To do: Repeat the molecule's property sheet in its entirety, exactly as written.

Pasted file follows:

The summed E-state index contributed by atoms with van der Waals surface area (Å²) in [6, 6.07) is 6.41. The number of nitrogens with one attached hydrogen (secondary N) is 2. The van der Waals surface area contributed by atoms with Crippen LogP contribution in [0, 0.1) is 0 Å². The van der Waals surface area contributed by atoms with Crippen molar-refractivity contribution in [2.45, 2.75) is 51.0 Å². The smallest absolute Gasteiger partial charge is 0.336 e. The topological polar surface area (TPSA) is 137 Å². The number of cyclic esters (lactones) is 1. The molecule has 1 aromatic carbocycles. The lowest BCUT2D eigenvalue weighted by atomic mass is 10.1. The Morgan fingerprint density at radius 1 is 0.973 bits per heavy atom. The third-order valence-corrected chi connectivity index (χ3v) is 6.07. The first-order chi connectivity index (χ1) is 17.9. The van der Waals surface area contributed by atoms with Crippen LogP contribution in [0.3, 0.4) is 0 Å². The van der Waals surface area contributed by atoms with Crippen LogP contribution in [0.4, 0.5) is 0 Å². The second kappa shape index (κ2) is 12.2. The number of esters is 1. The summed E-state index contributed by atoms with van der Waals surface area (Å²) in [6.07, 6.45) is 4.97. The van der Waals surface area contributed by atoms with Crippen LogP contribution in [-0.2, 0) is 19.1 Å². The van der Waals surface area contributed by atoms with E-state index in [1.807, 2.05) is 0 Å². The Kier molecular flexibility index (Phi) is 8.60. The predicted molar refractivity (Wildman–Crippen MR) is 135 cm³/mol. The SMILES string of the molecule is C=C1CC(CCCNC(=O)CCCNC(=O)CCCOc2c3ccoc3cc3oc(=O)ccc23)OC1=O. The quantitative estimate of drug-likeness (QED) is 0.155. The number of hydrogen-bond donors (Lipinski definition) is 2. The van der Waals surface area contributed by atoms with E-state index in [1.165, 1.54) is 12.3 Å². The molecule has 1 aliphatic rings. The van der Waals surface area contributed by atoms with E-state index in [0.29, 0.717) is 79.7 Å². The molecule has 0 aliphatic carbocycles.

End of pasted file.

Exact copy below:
The summed E-state index contributed by atoms with van der Waals surface area (Å²) in [6, 6.07) is 6.41. The number of nitrogens with one attached hydrogen (secondary N) is 2. The van der Waals surface area contributed by atoms with Crippen LogP contribution in [0, 0.1) is 0 Å². The van der Waals surface area contributed by atoms with Crippen molar-refractivity contribution in [2.45, 2.75) is 51.0 Å². The smallest absolute Gasteiger partial charge is 0.336 e. The topological polar surface area (TPSA) is 137 Å². The number of cyclic esters (lactones) is 1. The molecule has 1 aromatic carbocycles. The lowest BCUT2D eigenvalue weighted by atomic mass is 10.1. The Morgan fingerprint density at radius 1 is 0.973 bits per heavy atom. The third-order valence-corrected chi connectivity index (χ3v) is 6.07. The first-order chi connectivity index (χ1) is 17.9. The van der Waals surface area contributed by atoms with Crippen LogP contribution in [0.3, 0.4) is 0 Å². The van der Waals surface area contributed by atoms with Crippen LogP contribution in [0.4, 0.5) is 0 Å². The second kappa shape index (κ2) is 12.2. The number of esters is 1. The summed E-state index contributed by atoms with van der Waals surface area (Å²) in [6.07, 6.45) is 4.97. The van der Waals surface area contributed by atoms with Crippen LogP contribution in [-0.2, 0) is 19.1 Å². The van der Waals surface area contributed by atoms with E-state index in [1.807, 2.05) is 0 Å². The Kier molecular flexibility index (Phi) is 8.60. The predicted molar refractivity (Wildman–Crippen MR) is 135 cm³/mol. The SMILES string of the molecule is C=C1CC(CCCNC(=O)CCCNC(=O)CCCOc2c3ccoc3cc3oc(=O)ccc23)OC1=O. The quantitative estimate of drug-likeness (QED) is 0.155. The number of hydrogen-bond donors (Lipinski definition) is 2. The van der Waals surface area contributed by atoms with E-state index in [1.165, 1.54) is 12.3 Å². The molecule has 1 aliphatic rings. The van der Waals surface area contributed by atoms with E-state index in [0.29, 0.717) is 79.7 Å². The molecule has 0 aliphatic carbocycles.